Is WWI an important factor leading to the Russian Revolution?
World War I was absolutely an important factor leading to the Russian Revolution of 1917. We can even argue WWI is the most important immediate cause of the revolution, but that does not mean the war caused the revolution. Instead, the war acted as a catalyst to speed up the move towards revolution.
The Russian Revolution was really caused by the backwardness of the Russian economy and the unresponsive nature of its political system. Economically, Russia was the least modern major country in Europe. Its peasants were very poor and not very productive. Its factory workers had low pay and bad working conditions. Politically, Russia was also weak. The Tsar ruled very much as an autocrat. There was a legislature, the Duma, but it was weak and the Tsar dissolved it frequently. Therefore, the people, many of whom were unhappy for economic reasons, had no way to persuade the government to do anything about their problems. These were the root causes of the revolution.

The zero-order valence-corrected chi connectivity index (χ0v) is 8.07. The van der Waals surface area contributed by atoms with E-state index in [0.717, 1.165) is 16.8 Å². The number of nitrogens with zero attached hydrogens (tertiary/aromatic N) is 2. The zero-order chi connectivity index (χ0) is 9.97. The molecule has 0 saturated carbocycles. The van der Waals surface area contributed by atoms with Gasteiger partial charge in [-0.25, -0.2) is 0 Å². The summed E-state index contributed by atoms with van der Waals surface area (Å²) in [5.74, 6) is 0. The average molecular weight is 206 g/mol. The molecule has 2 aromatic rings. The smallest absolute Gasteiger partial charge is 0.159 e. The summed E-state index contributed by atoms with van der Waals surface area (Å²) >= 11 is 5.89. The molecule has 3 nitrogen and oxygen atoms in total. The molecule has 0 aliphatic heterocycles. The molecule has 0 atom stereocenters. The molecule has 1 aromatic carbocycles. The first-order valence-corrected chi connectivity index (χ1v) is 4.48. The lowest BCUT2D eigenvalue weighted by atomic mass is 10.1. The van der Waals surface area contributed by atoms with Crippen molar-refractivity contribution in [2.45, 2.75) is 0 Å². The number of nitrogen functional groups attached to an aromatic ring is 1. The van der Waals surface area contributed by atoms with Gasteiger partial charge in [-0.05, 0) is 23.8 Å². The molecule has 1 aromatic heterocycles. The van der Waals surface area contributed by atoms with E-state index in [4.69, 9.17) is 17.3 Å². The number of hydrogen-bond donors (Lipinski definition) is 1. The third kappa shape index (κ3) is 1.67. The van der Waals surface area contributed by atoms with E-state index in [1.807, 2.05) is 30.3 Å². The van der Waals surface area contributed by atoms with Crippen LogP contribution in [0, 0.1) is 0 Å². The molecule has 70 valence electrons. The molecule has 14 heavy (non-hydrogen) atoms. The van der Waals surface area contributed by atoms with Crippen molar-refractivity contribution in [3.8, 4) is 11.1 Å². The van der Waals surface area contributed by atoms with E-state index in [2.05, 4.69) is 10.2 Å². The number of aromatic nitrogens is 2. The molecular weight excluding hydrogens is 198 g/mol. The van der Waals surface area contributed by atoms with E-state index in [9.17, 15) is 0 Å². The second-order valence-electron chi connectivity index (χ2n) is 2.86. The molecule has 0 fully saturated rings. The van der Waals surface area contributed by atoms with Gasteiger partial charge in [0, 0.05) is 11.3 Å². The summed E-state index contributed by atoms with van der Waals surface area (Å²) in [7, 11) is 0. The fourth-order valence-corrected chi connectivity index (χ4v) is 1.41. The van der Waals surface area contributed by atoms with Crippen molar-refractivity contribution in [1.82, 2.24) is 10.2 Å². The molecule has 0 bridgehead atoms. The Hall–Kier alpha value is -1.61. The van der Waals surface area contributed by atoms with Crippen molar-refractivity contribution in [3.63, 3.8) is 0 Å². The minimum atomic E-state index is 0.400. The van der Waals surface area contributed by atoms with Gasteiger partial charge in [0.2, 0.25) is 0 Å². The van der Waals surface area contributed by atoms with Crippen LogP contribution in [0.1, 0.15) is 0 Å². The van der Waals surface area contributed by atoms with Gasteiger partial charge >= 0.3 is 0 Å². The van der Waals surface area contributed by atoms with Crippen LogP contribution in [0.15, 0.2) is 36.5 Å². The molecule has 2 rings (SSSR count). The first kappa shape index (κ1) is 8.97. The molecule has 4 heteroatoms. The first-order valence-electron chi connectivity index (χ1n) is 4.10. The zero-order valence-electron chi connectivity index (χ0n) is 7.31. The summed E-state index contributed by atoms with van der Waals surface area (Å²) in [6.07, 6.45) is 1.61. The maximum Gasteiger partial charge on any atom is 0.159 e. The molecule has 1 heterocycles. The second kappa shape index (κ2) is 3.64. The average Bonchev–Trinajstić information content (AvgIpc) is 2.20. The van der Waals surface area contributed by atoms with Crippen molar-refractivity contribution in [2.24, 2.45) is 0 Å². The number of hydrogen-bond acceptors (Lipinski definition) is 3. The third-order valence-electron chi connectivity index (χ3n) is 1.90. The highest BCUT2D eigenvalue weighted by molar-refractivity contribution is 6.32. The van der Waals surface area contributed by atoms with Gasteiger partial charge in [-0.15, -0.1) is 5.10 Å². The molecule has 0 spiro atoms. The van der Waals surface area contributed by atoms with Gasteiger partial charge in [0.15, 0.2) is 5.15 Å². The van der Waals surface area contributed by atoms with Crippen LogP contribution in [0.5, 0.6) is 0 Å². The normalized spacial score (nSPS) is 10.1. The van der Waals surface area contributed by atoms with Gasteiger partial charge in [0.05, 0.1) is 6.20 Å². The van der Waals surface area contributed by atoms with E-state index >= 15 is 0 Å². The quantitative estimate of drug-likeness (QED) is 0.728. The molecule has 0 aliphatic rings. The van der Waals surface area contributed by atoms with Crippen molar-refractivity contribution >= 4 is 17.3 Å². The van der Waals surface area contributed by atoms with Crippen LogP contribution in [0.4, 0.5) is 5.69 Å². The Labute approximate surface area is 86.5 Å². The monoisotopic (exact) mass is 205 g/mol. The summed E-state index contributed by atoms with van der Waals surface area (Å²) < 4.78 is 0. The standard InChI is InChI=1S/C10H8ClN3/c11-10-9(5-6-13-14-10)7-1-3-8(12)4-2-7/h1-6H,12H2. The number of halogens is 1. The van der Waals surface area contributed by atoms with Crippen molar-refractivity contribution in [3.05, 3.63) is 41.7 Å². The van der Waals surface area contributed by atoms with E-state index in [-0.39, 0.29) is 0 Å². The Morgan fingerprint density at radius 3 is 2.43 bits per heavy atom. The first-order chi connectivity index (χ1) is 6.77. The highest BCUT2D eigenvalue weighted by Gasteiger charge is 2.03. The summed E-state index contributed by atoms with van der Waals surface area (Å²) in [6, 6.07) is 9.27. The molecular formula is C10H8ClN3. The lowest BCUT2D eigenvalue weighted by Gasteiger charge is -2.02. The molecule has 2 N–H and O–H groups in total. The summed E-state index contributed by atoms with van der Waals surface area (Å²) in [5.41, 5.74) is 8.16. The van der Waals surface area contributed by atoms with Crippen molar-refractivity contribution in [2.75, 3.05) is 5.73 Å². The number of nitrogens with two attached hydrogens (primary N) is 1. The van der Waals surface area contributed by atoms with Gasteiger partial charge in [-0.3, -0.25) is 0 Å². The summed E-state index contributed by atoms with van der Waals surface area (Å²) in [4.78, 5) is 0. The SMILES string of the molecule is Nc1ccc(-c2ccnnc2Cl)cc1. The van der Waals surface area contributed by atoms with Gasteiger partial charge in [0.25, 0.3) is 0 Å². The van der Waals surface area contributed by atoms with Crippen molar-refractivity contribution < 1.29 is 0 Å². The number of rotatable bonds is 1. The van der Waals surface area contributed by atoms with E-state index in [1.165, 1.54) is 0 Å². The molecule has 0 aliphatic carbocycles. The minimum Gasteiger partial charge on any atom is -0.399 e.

Nonetheless, it was WWI that caused the revolution to happen right when it did. Russian civilians suffered during the war, as most of what the economy produced went to the soldiers. This led to shortages among the civilians, which resulted in bread riots. During the war, the Tsar’s administration also did not perform well. The Russian army was not very effective and did not seem to care much about the terrible number of men that it was losing in battle. For these reasons, the Russian people became even angrier than usual. Their anger over the war pushed them over the edge into rebellion.
WWI, then, is an important factor leading to the Russian Revolution. It was not the root cause of the revolution, but it was the main factor that caused the revolution to begin when it did.